Next years nitrogen, Hydro Extran, is being delivered at £86/t, payment December. That is our cheapest ever price, but I have a feeling the benefits of early purchase may be limited this year. &#42

Lloyd Jones

Lloyd Jones farms 175ha

(430 acres) at Hall Farm,

Westbury, Shropshire.

Cereals and potatoes are

rotated with grass and he is

an NFU council member.

Buildings house potato and

cereal seed dressing lines

COMBINING started with winter barley on July 17, one of our earliest starts.

The crop was much better than last years appalling 5t/ha (2t/acre), but at 6.7t/ha (2.7t/acre) it was still disappointing, albeit a very good sample. Winter oats give us a break for wheat and if they perform as well as they look it begs the question whether to drill any barley at all this autumn. We shall know the answer in about a weeks time.

Linseed has at last finished flowering and wheat is turning slowly, as is spring barley.

Routine blight spraying on the potatoes is being disrupted by showery and windy weather patterns, but to date the crops are clean. We are applying Mandate 75 (mancozeb) at 1.7kg/ha and on the seed crop of Hermes adding an aphicide. Both Ministry inspections have been passed without hand roguing which is a credit to the seed supplier.

We expect to have started processing certified seed barley for our local merchants G O Davies by the end of the week. Their variety plans look like centring on Regina, Jewell and Hanna, and wheat varieties Consort, Madrigal and Equinox.

As a large area of cereals in this part of the country follows grass, the ban on Lindane (gamma-HCH) is going to cause a problem. Seemingly there is no cost-effective wireworm dressing available now.

With large amounts of bagged produce stored on the premises it is reassuring to have vermin controlled by our local borough council. Its operators make routine monthly visits, and whenever we report a problem. Not only is the service very effective, but the contract was considerably more competitive than private quotes we had.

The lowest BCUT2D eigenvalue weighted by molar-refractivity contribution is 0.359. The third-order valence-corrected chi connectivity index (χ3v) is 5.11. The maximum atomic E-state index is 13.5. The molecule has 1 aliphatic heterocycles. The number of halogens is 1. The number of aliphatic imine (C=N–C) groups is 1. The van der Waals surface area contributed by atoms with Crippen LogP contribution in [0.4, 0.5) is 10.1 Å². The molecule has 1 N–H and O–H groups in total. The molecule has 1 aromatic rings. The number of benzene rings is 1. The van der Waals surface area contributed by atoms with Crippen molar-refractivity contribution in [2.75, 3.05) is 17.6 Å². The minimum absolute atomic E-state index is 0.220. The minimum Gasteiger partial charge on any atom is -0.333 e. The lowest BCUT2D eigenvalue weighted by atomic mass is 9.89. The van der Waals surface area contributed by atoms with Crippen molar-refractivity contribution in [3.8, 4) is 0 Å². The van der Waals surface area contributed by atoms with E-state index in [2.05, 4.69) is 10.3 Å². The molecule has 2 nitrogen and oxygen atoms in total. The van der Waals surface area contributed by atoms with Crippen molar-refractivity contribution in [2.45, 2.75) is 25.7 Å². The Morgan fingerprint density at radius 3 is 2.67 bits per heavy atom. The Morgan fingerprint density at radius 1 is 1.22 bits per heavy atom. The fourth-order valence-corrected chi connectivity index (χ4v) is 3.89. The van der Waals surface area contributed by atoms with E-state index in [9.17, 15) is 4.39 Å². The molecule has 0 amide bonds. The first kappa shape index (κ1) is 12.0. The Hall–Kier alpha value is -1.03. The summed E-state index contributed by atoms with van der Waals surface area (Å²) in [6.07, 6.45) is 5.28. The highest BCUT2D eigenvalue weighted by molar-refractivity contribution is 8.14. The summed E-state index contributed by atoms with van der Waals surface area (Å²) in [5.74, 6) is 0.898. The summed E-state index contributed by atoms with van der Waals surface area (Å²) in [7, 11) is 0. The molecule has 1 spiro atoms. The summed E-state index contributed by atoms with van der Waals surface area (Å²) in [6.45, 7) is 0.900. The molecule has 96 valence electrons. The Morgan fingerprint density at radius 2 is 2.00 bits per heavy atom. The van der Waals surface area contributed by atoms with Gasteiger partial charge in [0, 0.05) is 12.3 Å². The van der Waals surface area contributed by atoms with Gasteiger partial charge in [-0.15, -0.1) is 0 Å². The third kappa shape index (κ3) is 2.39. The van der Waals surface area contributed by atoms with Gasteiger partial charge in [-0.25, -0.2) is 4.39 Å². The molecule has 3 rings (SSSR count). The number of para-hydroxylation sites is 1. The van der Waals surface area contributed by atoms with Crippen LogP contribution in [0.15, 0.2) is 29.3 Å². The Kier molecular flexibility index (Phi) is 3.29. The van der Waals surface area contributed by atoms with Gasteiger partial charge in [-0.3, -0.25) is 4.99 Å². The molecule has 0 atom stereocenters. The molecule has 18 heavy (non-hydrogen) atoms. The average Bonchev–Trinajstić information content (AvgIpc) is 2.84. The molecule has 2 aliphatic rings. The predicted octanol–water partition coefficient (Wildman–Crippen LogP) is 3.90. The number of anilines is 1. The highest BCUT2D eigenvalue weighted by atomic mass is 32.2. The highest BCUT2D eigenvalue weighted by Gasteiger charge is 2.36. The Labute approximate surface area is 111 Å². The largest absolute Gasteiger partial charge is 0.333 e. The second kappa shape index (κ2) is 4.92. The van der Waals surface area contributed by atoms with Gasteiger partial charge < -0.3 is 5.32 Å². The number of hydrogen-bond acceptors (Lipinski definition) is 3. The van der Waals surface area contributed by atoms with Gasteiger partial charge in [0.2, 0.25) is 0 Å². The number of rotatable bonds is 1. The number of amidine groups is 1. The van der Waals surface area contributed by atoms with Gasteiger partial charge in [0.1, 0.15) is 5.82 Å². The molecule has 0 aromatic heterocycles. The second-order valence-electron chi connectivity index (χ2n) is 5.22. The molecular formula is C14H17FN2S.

With regard to house building, Malcolm and his team completed the slab a month ago. Drains and services are being installed and next week they start the walls. The roof should be on in four months, by which time the rush and panic on the farm should be over. Roll on Christmas! &#42

Andrew Hebditch

Andrew Hebditch farms

285ha (700 acres) of

owned, tenanted and

share-farmed land at Coat,

Martock, Somerset. Silt

and clay soils support

winter wheat, barley and

oilseed rape, plus spring

peas, linseed and beans

OUR combine moved in to the first field of Fanfare winter barley on July 18.

But the suns refusal to shine for more than 10 minutes at a time and my reluctance to dry, meant that we did not finish our 22ha (55 acres) until five days later. We still had to take out 1% with the crop refusing to drop much below 16% moisture.

Estimated yield is 7.4t/ha (3t/acre), about average for us, with a specific weight of over 70kg/hl. Surprisingly, screenings over a 2.25mm sieve are about 9%, so it is a good job we opted to grow for feed. Barley will be dropped next year, as the figures do not add up with prices less than £70/t.

Next the combine will be in to some swathed oilseed rape, which shows promise, and then in to the area desiccated in early July with 3 litres/ha of Roundup (glyphosate). Wheats are a fortnight away with peas probably coming first.

We will have all first wheats next year as break crops make up 50% of our area this harvest. Our small area of Savannah is looking good, so we will probably home-save that, and use our Buchan for early drilling. Charger will get the chop due to standing ability, unless someone comes up with a big milling premium.

Peas and beans are to stay, as yields are usually good, and linseed probably has another year. Against my better judgement oilseed rape will stay, but on a smaller acreage. My gut feeling is that acreage will be down across Europe and hence area payments should, assuming no overshoot, be up to reasonable levels.

Last week the boys in blue gave our driver carting grain a bit of a slapped wrist and a £20 fine for no registration plates on the trailer. It was a fair cop, but with quad bikes disappearing by the dozen, including ours, and burglary a regular and rarely solved crime locally, one has to ask are the resources aimed in the right direction? &#42